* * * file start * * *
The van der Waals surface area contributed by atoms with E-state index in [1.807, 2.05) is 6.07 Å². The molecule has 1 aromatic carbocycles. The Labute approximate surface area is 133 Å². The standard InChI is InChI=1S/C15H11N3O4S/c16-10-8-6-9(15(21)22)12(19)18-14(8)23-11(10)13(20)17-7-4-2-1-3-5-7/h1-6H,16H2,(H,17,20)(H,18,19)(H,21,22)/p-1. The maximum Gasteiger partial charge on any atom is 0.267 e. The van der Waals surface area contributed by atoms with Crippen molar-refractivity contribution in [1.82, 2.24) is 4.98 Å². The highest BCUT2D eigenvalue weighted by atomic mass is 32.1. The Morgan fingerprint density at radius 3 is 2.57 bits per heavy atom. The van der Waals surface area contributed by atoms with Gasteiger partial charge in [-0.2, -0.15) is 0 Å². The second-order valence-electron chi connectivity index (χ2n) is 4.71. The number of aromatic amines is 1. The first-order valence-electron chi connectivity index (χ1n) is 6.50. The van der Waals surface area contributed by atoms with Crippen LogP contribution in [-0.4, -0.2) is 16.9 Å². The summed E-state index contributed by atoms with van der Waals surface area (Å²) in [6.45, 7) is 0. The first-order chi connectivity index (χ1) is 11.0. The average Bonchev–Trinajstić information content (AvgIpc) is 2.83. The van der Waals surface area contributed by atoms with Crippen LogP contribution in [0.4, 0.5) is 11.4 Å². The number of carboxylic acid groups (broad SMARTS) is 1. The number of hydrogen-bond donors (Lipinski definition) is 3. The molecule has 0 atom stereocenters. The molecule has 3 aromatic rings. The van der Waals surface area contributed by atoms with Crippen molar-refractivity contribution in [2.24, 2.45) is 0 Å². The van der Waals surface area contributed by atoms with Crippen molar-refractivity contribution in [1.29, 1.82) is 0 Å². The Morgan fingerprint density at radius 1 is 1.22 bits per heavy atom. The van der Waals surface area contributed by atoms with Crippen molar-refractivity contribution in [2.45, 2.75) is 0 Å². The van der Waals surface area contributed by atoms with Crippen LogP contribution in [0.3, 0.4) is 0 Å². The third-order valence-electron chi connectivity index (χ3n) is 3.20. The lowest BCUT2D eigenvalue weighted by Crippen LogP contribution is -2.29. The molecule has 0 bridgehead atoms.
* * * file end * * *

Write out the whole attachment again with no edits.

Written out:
The van der Waals surface area contributed by atoms with E-state index in [1.807, 2.05) is 6.07 Å². The molecule has 1 aromatic carbocycles. The Labute approximate surface area is 133 Å². The standard InChI is InChI=1S/C15H11N3O4S/c16-10-8-6-9(15(21)22)12(19)18-14(8)23-11(10)13(20)17-7-4-2-1-3-5-7/h1-6H,16H2,(H,17,20)(H,18,19)(H,21,22)/p-1. The maximum Gasteiger partial charge on any atom is 0.267 e. The van der Waals surface area contributed by atoms with Crippen molar-refractivity contribution in [1.82, 2.24) is 4.98 Å². The highest BCUT2D eigenvalue weighted by atomic mass is 32.1. The Morgan fingerprint density at radius 3 is 2.57 bits per heavy atom. The van der Waals surface area contributed by atoms with Gasteiger partial charge in [-0.2, -0.15) is 0 Å². The second-order valence-electron chi connectivity index (χ2n) is 4.71. The number of aromatic amines is 1. The first-order valence-electron chi connectivity index (χ1n) is 6.50. The van der Waals surface area contributed by atoms with Crippen LogP contribution in [-0.4, -0.2) is 16.9 Å². The summed E-state index contributed by atoms with van der Waals surface area (Å²) in [6.45, 7) is 0. The first-order chi connectivity index (χ1) is 11.0. The average Bonchev–Trinajstić information content (AvgIpc) is 2.83. The van der Waals surface area contributed by atoms with Crippen LogP contribution in [0.4, 0.5) is 11.4 Å². The number of carboxylic acid groups (broad SMARTS) is 1. The number of hydrogen-bond donors (Lipinski definition) is 3. The molecule has 0 atom stereocenters. The molecule has 3 aromatic rings. The van der Waals surface area contributed by atoms with Crippen molar-refractivity contribution in [2.24, 2.45) is 0 Å². The van der Waals surface area contributed by atoms with Crippen molar-refractivity contribution in [1.29, 1.82) is 0 Å². The Morgan fingerprint density at radius 1 is 1.22 bits per heavy atom. The van der Waals surface area contributed by atoms with Crippen molar-refractivity contribution in [2.45, 2.75) is 0 Å². The van der Waals surface area contributed by atoms with Crippen LogP contribution in [0.3, 0.4) is 0 Å². The third-order valence-electron chi connectivity index (χ3n) is 3.20. The lowest BCUT2D eigenvalue weighted by Crippen LogP contribution is -2.29. The molecule has 0 bridgehead atoms.